Popcorn has been reinvented over the past few years. Once regarded as the classic cinema treat, laden with salt, sugar – or both in the same tub – popcorn manufacturers have re-branded the naturally gluten-free snack to become a nutritious alternative to crisps. And it seems to have worked, with the popcorn market currently worth £102.2m.
Premium 'healthy' popcorn brand Propercorn insists that despite the 4.4 per cent decrease in popcorn sales across the board in the past year, sales of so-called 'healthy' popcorn retailers are seeing gains in the double-digits year-on-year. Propercorn reported a growth of 40 per cent as they have become "an established part of people's snacking routines".
Other brands just as Joe & Seph's have chosen a different route, devising unusual flavours from gin & tonic to cheese on toast to tempt us to throw them in the shopping trolley. But have they, in fact, turned a potentially nutritious bite into just another vehicle for sugar, salt and fat?
In its most basic form, popcorn isn’t bad for you, but a lot depends on how manufacturers pop the kernels – using either hot air or oil – and the kinds of flavourings they add. Air-popped and eaten plain, popcorn is a healthy whole grain food that is low in calories (about 30 calories per cup) and high in fibre (about 1g per cup), especially when compared to snacks like crisps. Popcorn contains only small quantities of vitamins and minerals, such as B6, magnesium and iron, although a US study has suggested it might also boast as many healthful antioxidants as some fruit and vegetables.
But oil-popped and flavoured popcorn is a different story. Large buckets of sweet popcorn from the cinema, or packets of gourmet, flavoured popcorn can be high in calories and loaded with sugar and/or salt. Large 280g packs of sweet popcorn available at some cinemas, for example, contain more than 1200 calories and 40g of sugar (the equivalent of 10 teaspoons), while large buckets of salted cinema popcorn can contain as much as 3g of salt – half our recommended daily intake.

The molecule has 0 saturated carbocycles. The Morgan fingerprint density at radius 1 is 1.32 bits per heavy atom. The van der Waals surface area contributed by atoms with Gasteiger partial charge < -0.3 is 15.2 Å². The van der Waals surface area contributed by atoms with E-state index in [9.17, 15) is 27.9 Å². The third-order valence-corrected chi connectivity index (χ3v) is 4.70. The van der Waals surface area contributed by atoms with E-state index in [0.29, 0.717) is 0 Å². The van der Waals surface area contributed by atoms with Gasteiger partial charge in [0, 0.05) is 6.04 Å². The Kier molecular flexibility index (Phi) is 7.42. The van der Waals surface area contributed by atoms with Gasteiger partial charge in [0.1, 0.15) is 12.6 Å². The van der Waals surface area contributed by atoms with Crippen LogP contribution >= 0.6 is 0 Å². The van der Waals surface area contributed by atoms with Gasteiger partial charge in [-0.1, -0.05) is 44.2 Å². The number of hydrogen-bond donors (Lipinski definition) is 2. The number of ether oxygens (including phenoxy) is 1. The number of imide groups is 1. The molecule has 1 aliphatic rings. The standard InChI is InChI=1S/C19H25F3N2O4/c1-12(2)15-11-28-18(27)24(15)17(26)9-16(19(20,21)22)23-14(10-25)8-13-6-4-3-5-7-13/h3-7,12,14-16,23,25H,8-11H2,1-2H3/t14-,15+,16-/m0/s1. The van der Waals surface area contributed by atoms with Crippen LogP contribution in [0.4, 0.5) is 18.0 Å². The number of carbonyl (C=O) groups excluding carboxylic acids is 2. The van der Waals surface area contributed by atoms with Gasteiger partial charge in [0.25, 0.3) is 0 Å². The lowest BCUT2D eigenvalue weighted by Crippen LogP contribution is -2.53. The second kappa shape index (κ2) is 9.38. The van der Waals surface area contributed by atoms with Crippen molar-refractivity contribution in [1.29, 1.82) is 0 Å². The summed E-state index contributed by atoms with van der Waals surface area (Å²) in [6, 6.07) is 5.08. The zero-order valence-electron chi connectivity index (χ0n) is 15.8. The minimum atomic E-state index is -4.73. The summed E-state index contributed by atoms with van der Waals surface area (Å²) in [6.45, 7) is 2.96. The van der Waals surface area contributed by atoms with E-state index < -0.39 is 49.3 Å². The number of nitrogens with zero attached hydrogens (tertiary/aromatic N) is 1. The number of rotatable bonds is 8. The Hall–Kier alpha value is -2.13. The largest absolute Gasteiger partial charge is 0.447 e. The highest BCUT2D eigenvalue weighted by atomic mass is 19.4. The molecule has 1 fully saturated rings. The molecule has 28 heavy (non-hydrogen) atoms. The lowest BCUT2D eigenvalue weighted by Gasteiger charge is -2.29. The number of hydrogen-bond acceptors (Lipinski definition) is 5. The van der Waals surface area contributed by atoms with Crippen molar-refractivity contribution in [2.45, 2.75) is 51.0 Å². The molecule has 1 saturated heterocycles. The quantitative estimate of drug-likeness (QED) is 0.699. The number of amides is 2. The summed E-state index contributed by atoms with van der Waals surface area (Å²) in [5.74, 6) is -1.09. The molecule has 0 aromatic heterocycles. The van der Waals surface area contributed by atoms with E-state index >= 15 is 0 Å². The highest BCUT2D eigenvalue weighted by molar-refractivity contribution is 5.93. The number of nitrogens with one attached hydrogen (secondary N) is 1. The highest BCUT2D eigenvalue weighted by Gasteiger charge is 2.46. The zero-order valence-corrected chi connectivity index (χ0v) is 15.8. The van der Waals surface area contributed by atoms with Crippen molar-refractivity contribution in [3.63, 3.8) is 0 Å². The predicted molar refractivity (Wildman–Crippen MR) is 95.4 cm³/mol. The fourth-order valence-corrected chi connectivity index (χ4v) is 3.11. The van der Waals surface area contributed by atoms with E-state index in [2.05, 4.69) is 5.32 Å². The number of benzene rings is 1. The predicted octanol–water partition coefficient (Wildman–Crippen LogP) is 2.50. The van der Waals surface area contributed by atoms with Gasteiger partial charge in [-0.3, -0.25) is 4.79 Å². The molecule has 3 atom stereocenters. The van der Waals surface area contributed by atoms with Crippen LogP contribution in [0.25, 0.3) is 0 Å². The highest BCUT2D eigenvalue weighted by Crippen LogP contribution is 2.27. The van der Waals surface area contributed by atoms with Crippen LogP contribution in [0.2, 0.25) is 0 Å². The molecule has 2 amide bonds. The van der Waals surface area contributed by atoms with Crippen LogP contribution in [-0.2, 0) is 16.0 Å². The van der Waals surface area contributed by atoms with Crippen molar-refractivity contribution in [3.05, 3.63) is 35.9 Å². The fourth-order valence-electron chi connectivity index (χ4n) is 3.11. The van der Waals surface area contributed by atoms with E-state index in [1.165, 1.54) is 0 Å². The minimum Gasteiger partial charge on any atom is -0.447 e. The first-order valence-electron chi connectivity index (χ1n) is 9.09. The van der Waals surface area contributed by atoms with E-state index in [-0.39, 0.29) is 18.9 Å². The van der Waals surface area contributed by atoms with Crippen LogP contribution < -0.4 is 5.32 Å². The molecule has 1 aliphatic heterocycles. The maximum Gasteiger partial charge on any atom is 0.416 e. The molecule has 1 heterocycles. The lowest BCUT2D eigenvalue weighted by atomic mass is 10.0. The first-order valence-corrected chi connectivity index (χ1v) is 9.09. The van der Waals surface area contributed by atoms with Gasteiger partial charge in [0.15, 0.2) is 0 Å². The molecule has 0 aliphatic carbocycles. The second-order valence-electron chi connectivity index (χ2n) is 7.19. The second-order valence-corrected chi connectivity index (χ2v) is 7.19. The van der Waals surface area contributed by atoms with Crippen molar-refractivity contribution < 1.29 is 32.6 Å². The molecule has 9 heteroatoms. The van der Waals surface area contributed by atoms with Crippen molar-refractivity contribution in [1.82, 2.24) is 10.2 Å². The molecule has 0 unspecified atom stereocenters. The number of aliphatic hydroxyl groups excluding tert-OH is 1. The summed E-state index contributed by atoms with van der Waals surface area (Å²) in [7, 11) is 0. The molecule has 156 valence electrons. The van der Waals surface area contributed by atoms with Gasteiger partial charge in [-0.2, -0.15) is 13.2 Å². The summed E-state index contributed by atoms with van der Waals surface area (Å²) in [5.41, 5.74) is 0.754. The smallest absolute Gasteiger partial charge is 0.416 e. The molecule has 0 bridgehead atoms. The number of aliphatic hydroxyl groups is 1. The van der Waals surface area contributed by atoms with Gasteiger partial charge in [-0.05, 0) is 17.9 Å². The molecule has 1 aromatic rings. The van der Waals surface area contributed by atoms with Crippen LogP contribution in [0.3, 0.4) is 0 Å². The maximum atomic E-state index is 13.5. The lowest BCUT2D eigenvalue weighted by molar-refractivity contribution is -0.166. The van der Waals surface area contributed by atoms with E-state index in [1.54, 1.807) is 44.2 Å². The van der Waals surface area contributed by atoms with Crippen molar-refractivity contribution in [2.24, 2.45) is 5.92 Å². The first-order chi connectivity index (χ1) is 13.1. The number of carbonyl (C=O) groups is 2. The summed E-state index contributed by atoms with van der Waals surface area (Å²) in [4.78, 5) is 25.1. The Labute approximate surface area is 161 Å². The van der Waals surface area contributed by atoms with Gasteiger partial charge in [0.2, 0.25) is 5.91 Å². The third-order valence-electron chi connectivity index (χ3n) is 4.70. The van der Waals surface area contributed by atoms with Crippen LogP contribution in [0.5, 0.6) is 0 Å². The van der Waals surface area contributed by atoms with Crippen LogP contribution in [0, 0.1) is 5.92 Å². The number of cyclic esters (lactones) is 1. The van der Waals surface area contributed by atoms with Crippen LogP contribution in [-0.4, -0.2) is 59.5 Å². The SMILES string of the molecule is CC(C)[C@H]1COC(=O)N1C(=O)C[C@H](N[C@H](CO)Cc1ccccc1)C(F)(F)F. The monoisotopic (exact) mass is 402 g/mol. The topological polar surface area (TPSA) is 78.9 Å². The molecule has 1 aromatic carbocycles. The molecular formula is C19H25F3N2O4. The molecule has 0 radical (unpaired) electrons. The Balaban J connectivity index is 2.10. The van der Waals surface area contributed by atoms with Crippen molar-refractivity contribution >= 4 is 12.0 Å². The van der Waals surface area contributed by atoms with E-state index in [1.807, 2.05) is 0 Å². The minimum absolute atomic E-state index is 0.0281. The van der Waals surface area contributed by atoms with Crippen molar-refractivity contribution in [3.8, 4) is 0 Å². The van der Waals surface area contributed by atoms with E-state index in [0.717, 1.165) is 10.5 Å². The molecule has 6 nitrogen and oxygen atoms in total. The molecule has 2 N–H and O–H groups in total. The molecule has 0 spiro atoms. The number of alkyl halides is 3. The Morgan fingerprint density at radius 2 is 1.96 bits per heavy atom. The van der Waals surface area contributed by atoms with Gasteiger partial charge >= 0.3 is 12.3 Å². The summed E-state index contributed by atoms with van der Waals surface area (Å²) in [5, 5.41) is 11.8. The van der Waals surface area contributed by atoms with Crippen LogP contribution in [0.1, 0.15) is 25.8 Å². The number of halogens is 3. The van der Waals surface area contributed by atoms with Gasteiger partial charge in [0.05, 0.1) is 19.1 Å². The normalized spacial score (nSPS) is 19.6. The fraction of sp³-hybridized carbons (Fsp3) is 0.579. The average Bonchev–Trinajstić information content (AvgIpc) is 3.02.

Surprisingly, even savoury varieties can be loaded with the sweet stuff: a 25g serve of Joe & Seph’s Cheese on Toast popcorn, for example, contains almost two teaspoons of sugar. And while in theory air-popped popcorn is the healthiest, many manufacturers spray it with oil after popping to make seasonings stick, negating many of the supposed benefits.
Nutritionist Vicky Bruce warns that some varieties of so-called gourmet popcorn are so high in sugar, salt and/or fat that they need to be viewed as treats not health food.
“Popcorn is regularly touted as a wonder snack but it’s no superfood,” she says. “Air-popped with a sprinkling of sugar or herbs in a reasonable serving size of 30g or so is a brilliant alternative to crisps, but serving size is key. A bag of popcorn from the cinema can contain a whopping number of calories – sometimes it’s worse nutritionally than a bag of crisps.”
She advises choosing small boxes of popcorn at the cinema, or air popping it at home (see below) and mixing it with dried fruit and nuts as a snack to balance your blood sugar and stop you reaching for the crisps.
Here’s our guide to the popular brands.
Started 11 years ago in a London flat, Propercorn was one of the first brands to come out of the healthy snacking trend, which has now expanded to produce eight flavours and a range of microwavable popcorn and 'properchips' – tortilla chips made from lentils. A 20g serving of their sea salt flavour contains 87 calories, 3.4g of fat, 0.1g of sugar and 0.28g of salt. It tastes fresh, crunchy and satisfyingly salty.